• ‘Crossing the Line is a real eye opener, with the author providing chapter and verse on the personalities in the sport, both human and equine, and the way trainers, jockeys and owners can and do bend the rules.’
      • ‘The two men I shared the dorm with gave me chapter and verse on the corrupt government and foreign exploitation of their resources.’
      • ‘If anyone thinks I made that last one up, I'd be happy to cite chapter and verse.’
      • ‘Plenty of tourists or visitors will not know the exact titles of the attractions they are looking for, and why should they know chapter and verse?’
      • ‘In fact, all of the most controversial scenes and lines of dialogue stem directly from the Gospels, chapter and verse.’
      • ‘Regardless of the number of individuals who can cite chapter and verse from the Constitution, most understand that it is a document designed to protect the citizen from an overreaching government.’
      • ‘He gave me chapter and verse on the dramatic arrest, showed me where the phone was to file my story and, a couple of days later, ‘arranged’ for my photographer colleague to get all the pictures he wanted of the villains.’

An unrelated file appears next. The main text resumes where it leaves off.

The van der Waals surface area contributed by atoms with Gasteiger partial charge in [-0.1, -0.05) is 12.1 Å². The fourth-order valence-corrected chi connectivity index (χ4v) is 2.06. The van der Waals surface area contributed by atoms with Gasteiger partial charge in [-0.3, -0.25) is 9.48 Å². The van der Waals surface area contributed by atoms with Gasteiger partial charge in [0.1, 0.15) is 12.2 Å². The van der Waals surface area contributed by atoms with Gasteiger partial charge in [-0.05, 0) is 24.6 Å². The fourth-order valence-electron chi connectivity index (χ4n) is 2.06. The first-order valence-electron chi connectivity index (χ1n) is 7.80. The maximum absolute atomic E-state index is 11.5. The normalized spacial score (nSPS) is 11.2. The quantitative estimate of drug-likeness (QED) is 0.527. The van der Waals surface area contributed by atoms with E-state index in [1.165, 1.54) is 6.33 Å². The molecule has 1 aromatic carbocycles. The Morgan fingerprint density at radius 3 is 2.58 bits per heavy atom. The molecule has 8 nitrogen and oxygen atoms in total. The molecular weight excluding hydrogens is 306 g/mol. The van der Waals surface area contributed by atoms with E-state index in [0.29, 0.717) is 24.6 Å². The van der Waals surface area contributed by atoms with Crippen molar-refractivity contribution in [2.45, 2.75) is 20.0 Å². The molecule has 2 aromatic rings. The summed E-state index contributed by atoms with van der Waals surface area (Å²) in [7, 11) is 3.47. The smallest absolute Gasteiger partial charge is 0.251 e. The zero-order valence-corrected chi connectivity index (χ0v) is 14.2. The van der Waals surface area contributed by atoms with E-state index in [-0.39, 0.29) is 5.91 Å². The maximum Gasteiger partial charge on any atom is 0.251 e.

• ‘Ask a Scotsman, Irishman or Welshman about their patron saint and the odds are they will give you chapter and verse - along with an exaggerated story about what they did on the last St Andrew's, St Patrick's or St David's Day.’
      • ‘He goes through, chapter and verse, of how he has been treated by lawyers and by investigators, objecting to the public nature of things that have been said about him.’
      • ‘She states her thesis early on, and proceeds to document it with chapter and verse, in a dense, brilliant, eloquent argument.’

Origin

Middle English: from Old French chapitre, from Latin capitulum, diminutive of caput ‘head’.

Pronunciation

chapter

/ˈtʃæptər//ˈCHaptər/